Soldiers make final preparations for Vibrant Response 13
United States Army North conducted the largest confirmation exercise to date for 9,000 members of the Defense Department’s chemical, biological, radiological and nuclear (CBRN) response force in and around Camp Atterbury, Ind.
Exercise Vibrant Response 2013 began July 25 and confirmed the ability of the three dedicated federal military task forces to organize and employ life-saving and life-sustaining capabilities following a catastrophic CBRN incident.
The rigorous exercise used 11 training areas and airfields spread across 5,000 square miles in southern Indiana and northern Kentucky.
During the 19-day training window, Army North conducted 200 live events at 50 venues and an additional 250 events occurred within a dynamic, computer-simulated environment, Army officials said.
"We [had] 350 medical mannequins and 300 civilian role-players portraying injured residents," Al Garcia, Army North’s training directorate, said.
Adding, "Along with damaged buildings, rubble piles, wrecked vehicles, smoke and flame effects, they created an incredibly realistic environment for training."
This is the first confirmation exercise for Joint Task Force – Guardian, which was created as part of a two-year long transformation of the military’s homeland CBRN Response Enterprise.
This force, comprised of National Guard units from Alabama and Florida, conducted the largest domestic convoy in its history when traveling to the exercise on Aug. 5 to 6.
Also training during Vibrant Response 13 were two other response forces, commanded by Army North’s Joint Task Force – Civil Support, based at Fort Eustis, Va., and Task Force 51, based at Fort Sam Houston, Texas. All told, units from 25 states and Puerto Rico are training in the event.
A number of state and federal agencies also participated, including various National Guard units and teams from the Federal Emergency Management Agency and the National Technical Nuclear Forensics Task Force.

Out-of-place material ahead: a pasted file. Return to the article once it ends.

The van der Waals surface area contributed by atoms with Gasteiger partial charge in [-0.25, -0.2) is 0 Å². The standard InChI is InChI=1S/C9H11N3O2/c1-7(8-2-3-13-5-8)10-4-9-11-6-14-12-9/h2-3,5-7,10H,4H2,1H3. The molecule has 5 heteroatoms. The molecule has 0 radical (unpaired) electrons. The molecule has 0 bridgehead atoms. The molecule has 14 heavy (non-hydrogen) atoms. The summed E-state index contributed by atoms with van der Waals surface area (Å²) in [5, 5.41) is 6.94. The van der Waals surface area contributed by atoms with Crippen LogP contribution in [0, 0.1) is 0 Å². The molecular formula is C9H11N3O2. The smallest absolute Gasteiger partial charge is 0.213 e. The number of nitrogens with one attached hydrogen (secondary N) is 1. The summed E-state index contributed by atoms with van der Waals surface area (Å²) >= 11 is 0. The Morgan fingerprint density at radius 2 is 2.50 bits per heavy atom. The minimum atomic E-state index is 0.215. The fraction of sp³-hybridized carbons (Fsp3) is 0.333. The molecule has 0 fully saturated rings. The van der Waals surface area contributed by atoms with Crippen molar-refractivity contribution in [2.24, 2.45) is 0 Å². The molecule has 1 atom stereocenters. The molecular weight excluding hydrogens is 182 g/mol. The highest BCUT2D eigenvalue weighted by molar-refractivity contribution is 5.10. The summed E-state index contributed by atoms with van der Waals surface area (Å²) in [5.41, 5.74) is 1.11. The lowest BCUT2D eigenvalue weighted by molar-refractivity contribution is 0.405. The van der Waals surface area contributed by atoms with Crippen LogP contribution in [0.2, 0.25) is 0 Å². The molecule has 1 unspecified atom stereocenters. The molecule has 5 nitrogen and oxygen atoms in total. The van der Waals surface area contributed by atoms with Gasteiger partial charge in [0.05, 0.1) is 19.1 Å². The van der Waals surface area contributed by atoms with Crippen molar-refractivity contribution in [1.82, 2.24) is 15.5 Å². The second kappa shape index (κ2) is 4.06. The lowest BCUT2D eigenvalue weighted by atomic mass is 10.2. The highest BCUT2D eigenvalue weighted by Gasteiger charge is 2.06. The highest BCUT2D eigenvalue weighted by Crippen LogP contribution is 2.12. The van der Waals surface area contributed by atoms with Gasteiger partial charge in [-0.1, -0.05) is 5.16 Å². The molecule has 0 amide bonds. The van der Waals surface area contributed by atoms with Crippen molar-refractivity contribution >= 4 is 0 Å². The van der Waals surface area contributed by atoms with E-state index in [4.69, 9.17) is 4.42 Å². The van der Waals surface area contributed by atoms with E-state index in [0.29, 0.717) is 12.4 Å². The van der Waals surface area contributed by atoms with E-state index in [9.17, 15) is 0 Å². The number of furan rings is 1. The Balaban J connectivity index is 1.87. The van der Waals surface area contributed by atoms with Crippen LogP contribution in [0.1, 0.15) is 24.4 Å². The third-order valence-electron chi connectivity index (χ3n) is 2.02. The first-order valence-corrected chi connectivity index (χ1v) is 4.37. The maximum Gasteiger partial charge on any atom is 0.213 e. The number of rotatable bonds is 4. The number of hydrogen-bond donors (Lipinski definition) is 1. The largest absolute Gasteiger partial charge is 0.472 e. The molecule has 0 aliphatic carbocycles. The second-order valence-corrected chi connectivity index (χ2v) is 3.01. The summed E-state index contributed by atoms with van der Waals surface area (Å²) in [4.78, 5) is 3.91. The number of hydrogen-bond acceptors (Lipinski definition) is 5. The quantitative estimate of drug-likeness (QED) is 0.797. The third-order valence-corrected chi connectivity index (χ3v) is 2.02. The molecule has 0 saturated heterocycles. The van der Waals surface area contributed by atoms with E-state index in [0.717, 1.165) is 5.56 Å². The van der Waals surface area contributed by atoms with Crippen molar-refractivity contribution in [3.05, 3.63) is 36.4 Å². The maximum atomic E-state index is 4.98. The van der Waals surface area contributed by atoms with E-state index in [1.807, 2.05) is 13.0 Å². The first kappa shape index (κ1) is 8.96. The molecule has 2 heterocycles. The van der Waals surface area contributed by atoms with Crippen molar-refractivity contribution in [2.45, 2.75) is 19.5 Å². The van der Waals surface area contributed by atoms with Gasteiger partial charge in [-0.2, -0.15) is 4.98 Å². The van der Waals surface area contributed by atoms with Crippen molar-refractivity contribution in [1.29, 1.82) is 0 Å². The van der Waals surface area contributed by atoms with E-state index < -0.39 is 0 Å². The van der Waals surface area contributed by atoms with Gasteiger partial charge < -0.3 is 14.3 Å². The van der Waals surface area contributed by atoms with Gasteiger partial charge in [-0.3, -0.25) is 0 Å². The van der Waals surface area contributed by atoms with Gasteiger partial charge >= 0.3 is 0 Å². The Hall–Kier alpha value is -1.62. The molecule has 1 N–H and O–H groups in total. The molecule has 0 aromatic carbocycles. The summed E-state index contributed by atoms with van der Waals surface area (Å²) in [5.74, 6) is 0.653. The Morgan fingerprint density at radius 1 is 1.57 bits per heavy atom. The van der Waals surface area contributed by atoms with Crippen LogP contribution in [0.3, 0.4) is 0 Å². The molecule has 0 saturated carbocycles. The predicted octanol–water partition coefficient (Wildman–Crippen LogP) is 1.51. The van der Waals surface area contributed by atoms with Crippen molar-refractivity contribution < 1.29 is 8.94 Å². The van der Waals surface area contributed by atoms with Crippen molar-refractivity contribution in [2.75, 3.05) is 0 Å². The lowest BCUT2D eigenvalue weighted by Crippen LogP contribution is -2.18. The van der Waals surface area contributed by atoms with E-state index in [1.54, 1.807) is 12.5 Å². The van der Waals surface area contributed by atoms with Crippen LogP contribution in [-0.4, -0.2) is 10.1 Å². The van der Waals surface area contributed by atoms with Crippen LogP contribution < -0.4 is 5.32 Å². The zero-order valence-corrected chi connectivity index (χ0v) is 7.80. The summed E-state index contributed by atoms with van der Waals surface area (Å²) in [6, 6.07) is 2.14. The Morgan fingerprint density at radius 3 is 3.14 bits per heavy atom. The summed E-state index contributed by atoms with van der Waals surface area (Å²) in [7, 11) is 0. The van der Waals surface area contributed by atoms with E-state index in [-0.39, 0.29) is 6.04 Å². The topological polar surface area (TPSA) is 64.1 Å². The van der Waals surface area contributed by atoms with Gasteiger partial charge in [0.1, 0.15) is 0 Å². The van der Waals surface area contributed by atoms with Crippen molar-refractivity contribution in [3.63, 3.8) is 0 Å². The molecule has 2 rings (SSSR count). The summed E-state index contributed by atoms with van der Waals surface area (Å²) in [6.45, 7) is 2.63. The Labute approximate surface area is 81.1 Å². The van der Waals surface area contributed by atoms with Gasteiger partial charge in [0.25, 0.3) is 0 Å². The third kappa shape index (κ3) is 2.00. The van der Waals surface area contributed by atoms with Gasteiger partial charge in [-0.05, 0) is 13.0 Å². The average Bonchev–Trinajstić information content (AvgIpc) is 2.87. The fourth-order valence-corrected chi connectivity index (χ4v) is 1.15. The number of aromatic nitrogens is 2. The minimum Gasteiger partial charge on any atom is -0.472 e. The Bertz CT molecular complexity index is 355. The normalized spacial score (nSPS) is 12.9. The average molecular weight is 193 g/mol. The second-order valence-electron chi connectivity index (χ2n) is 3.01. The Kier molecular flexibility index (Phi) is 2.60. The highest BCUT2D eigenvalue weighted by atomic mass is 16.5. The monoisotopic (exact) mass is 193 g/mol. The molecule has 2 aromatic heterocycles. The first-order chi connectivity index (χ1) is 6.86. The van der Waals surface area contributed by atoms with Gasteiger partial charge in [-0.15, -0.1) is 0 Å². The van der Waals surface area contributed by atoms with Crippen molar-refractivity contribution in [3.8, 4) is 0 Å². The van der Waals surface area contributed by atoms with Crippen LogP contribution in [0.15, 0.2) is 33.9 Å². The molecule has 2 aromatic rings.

The Defense Department began transforming the nation’s military CBRN response force in 2010 in order to bring more life-saving and life-sustaining capabilities more rapidly to assist civil authorities in responding to a catastrophic incident.
Beginning in 2010, Army North, as the Army component of U.S. Northern Command, analyzed the existing federal response forces and proposed a structure that increased critical assets such as aviation, medical, engineering, logistics and decontamination capabilities – in some cases, adding three- to five-times more capability.
Various National Guard elements were also created during the transformation.
Nine additional CBRN Enhanced Response Force Packages and 10 Homeland Response Forces were located in regions throughout the United States in order to arrive more rapidly with critical life-saving capabilities.
Some of these forces also trained during Vibrant Response 13.
Army North began the Vibrant Response series of exercises in 2008.
Planning and conducting the exercise is part of the command’s mission to train the nation’s military CBRN response capability.
The 850 training support personnel have more than 1,500 years of combined experience, Daryl Kinman, of Army North’s training directorate, said.
"These are subject-matter experts, scripters, trainers and advisors, who come from a range of public, military and corporate organizations involved in consequence management at all levels – local, state and federal," Kinman said.
In support of Vibrant Response 13, Army North coordinated a large movement of equipment and personnel.
This included 68 military chartered flights and the movement of more than 2,200 pieces of equipment (100,000 short tons), comprising approximately 1,000 ground vehicles, 30 helicopters and 950 truckloads of equipment.